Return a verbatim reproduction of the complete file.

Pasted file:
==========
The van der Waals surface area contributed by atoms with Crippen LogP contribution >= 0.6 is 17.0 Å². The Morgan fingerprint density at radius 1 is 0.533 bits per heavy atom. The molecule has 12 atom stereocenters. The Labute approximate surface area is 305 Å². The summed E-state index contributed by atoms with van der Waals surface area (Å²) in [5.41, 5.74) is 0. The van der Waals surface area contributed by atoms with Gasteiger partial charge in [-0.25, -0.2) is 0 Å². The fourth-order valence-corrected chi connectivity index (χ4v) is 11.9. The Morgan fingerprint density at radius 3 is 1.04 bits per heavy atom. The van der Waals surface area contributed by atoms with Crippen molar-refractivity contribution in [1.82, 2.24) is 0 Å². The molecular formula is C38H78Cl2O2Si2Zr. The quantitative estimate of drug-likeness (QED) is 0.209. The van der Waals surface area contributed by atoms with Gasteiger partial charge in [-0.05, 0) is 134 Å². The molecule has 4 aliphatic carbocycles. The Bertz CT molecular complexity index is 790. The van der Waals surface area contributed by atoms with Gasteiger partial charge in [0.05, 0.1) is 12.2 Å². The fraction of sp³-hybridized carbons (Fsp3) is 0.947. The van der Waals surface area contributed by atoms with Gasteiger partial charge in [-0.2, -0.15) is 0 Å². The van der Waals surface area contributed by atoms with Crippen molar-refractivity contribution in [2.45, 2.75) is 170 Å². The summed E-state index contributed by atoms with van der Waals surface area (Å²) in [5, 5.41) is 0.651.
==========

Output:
The van der Waals surface area contributed by atoms with Crippen LogP contribution >= 0.6 is 17.0 Å². The Morgan fingerprint density at radius 1 is 0.533 bits per heavy atom. The molecule has 12 atom stereocenters. The Labute approximate surface area is 305 Å². The summed E-state index contributed by atoms with van der Waals surface area (Å²) in [5.41, 5.74) is 0. The van der Waals surface area contributed by atoms with Gasteiger partial charge in [-0.25, -0.2) is 0 Å². The fourth-order valence-corrected chi connectivity index (χ4v) is 11.9. The Morgan fingerprint density at radius 3 is 1.04 bits per heavy atom. The van der Waals surface area contributed by atoms with Crippen molar-refractivity contribution in [1.82, 2.24) is 0 Å². The molecular formula is C38H78Cl2O2Si2Zr. The quantitative estimate of drug-likeness (QED) is 0.209. The van der Waals surface area contributed by atoms with Gasteiger partial charge in [-0.05, 0) is 134 Å². The molecule has 4 aliphatic carbocycles. The Bertz CT molecular complexity index is 790. The van der Waals surface area contributed by atoms with Gasteiger partial charge in [0.05, 0.1) is 12.2 Å². The fraction of sp³-hybridized carbons (Fsp3) is 0.947. The van der Waals surface area contributed by atoms with Gasteiger partial charge in [-0.2, -0.15) is 0 Å². The van der Waals surface area contributed by atoms with Crippen molar-refractivity contribution in [2.45, 2.75) is 170 Å². The summed E-state index contributed by atoms with van der Waals surface area (Å²) in [5, 5.41) is 0.651.